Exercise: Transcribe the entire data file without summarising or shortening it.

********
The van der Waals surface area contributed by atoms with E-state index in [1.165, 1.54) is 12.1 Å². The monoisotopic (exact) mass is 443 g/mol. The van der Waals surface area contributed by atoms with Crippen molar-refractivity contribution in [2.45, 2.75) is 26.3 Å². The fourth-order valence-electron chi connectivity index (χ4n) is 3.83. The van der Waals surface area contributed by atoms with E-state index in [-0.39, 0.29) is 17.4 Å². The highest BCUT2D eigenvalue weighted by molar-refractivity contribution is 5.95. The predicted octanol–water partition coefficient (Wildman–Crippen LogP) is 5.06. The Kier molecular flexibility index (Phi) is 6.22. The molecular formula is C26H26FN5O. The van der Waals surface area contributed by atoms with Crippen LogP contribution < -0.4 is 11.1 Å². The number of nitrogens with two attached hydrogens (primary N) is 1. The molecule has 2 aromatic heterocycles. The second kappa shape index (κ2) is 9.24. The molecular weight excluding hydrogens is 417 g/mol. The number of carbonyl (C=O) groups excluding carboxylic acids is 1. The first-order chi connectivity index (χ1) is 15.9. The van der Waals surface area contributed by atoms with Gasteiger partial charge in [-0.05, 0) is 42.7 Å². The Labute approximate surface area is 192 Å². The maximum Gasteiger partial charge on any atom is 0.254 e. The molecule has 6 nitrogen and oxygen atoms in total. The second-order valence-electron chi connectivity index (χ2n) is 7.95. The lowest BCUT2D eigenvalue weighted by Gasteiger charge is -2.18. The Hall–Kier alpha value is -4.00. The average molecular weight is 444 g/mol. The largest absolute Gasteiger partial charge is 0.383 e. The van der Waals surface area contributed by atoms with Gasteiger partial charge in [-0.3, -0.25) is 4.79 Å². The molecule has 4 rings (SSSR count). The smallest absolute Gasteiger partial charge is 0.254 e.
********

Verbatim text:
The van der Waals surface area contributed by atoms with E-state index in [1.165, 1.54) is 12.1 Å². The monoisotopic (exact) mass is 443 g/mol. The van der Waals surface area contributed by atoms with Crippen molar-refractivity contribution in [2.45, 2.75) is 26.3 Å². The fourth-order valence-electron chi connectivity index (χ4n) is 3.83. The van der Waals surface area contributed by atoms with E-state index in [-0.39, 0.29) is 17.4 Å². The highest BCUT2D eigenvalue weighted by molar-refractivity contribution is 5.95. The predicted octanol–water partition coefficient (Wildman–Crippen LogP) is 5.06. The Kier molecular flexibility index (Phi) is 6.22. The molecular formula is C26H26FN5O. The van der Waals surface area contributed by atoms with Crippen LogP contribution < -0.4 is 11.1 Å². The number of nitrogens with two attached hydrogens (primary N) is 1. The molecule has 2 aromatic heterocycles. The second kappa shape index (κ2) is 9.24. The molecular weight excluding hydrogens is 417 g/mol. The number of carbonyl (C=O) groups excluding carboxylic acids is 1. The first-order chi connectivity index (χ1) is 15.9. The van der Waals surface area contributed by atoms with Gasteiger partial charge in [-0.05, 0) is 42.7 Å². The Labute approximate surface area is 192 Å². The maximum Gasteiger partial charge on any atom is 0.254 e. The molecule has 6 nitrogen and oxygen atoms in total. The second-order valence-electron chi connectivity index (χ2n) is 7.95. The lowest BCUT2D eigenvalue weighted by Gasteiger charge is -2.18. The Hall–Kier alpha value is -4.00. The average molecular weight is 444 g/mol. The largest absolute Gasteiger partial charge is 0.383 e. The van der Waals surface area contributed by atoms with Gasteiger partial charge in [-0.3, -0.25) is 4.79 Å². The molecule has 4 rings (SSSR count). The smallest absolute Gasteiger partial charge is 0.254 e.